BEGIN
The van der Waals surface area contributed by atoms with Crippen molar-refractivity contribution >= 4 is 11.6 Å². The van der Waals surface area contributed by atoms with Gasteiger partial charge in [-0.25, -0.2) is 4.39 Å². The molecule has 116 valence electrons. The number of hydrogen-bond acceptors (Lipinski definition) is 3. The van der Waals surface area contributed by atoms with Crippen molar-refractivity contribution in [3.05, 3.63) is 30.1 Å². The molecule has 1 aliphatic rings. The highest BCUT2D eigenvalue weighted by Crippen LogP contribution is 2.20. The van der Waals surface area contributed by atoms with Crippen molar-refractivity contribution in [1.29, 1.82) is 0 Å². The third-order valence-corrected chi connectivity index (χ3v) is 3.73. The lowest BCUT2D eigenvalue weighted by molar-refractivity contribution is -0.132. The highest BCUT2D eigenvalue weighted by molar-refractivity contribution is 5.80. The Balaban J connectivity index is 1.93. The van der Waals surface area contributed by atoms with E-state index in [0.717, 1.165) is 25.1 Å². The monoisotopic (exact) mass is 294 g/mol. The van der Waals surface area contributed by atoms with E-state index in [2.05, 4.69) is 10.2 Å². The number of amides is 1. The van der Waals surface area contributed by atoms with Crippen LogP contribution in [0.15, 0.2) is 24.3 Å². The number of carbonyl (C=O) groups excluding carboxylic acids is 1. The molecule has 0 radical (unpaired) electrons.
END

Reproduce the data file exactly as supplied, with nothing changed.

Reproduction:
The van der Waals surface area contributed by atoms with Crippen molar-refractivity contribution >= 4 is 11.6 Å². The van der Waals surface area contributed by atoms with Gasteiger partial charge in [-0.25, -0.2) is 4.39 Å². The molecule has 116 valence electrons. The number of hydrogen-bond acceptors (Lipinski definition) is 3. The van der Waals surface area contributed by atoms with Crippen molar-refractivity contribution in [3.05, 3.63) is 30.1 Å². The molecule has 1 aliphatic rings. The highest BCUT2D eigenvalue weighted by Crippen LogP contribution is 2.20. The van der Waals surface area contributed by atoms with Crippen molar-refractivity contribution in [1.29, 1.82) is 0 Å². The third-order valence-corrected chi connectivity index (χ3v) is 3.73. The lowest BCUT2D eigenvalue weighted by molar-refractivity contribution is -0.132. The highest BCUT2D eigenvalue weighted by molar-refractivity contribution is 5.80. The Balaban J connectivity index is 1.93. The van der Waals surface area contributed by atoms with E-state index in [0.717, 1.165) is 25.1 Å². The monoisotopic (exact) mass is 294 g/mol. The van der Waals surface area contributed by atoms with E-state index in [2.05, 4.69) is 10.2 Å². The number of amides is 1. The van der Waals surface area contributed by atoms with Crippen LogP contribution in [0.15, 0.2) is 24.3 Å². The number of carbonyl (C=O) groups excluding carboxylic acids is 1. The molecule has 0 radical (unpaired) electrons.